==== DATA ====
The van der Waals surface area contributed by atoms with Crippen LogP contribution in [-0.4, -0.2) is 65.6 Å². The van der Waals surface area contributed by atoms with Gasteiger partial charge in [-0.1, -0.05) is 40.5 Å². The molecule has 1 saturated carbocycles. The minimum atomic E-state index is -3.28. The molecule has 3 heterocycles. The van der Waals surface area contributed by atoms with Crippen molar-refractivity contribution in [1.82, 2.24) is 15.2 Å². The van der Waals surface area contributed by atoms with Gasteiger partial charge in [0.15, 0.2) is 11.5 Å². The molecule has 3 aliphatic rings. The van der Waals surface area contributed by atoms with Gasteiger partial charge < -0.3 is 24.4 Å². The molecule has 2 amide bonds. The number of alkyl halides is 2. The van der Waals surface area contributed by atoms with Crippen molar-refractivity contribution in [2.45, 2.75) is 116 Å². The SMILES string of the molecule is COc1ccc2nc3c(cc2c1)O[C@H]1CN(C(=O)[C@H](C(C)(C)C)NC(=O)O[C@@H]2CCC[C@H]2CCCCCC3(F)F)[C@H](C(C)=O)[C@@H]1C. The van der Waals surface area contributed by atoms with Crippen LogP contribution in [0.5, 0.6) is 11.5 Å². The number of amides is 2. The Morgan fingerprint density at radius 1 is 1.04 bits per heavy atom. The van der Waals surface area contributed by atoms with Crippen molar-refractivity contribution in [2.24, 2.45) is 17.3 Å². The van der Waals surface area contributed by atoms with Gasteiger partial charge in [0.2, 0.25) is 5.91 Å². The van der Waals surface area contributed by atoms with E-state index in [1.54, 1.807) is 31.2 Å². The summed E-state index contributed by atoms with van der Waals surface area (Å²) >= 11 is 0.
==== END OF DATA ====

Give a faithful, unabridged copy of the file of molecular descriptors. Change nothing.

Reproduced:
The van der Waals surface area contributed by atoms with Crippen LogP contribution in [-0.4, -0.2) is 65.6 Å². The van der Waals surface area contributed by atoms with Gasteiger partial charge in [-0.1, -0.05) is 40.5 Å². The molecule has 1 saturated carbocycles. The minimum atomic E-state index is -3.28. The molecule has 3 heterocycles. The van der Waals surface area contributed by atoms with Crippen molar-refractivity contribution in [1.82, 2.24) is 15.2 Å². The van der Waals surface area contributed by atoms with Gasteiger partial charge in [0.15, 0.2) is 11.5 Å². The molecule has 3 aliphatic rings. The van der Waals surface area contributed by atoms with Gasteiger partial charge < -0.3 is 24.4 Å². The molecule has 2 amide bonds. The number of alkyl halides is 2. The van der Waals surface area contributed by atoms with Crippen molar-refractivity contribution in [2.45, 2.75) is 116 Å². The SMILES string of the molecule is COc1ccc2nc3c(cc2c1)O[C@H]1CN(C(=O)[C@H](C(C)(C)C)NC(=O)O[C@@H]2CCC[C@H]2CCCCCC3(F)F)[C@H](C(C)=O)[C@@H]1C. The van der Waals surface area contributed by atoms with Crippen LogP contribution in [0.5, 0.6) is 11.5 Å². The number of amides is 2. The Morgan fingerprint density at radius 1 is 1.04 bits per heavy atom. The van der Waals surface area contributed by atoms with Crippen molar-refractivity contribution in [2.24, 2.45) is 17.3 Å². The van der Waals surface area contributed by atoms with Gasteiger partial charge in [0.2, 0.25) is 5.91 Å². The van der Waals surface area contributed by atoms with E-state index in [1.54, 1.807) is 31.2 Å². The summed E-state index contributed by atoms with van der Waals surface area (Å²) >= 11 is 0.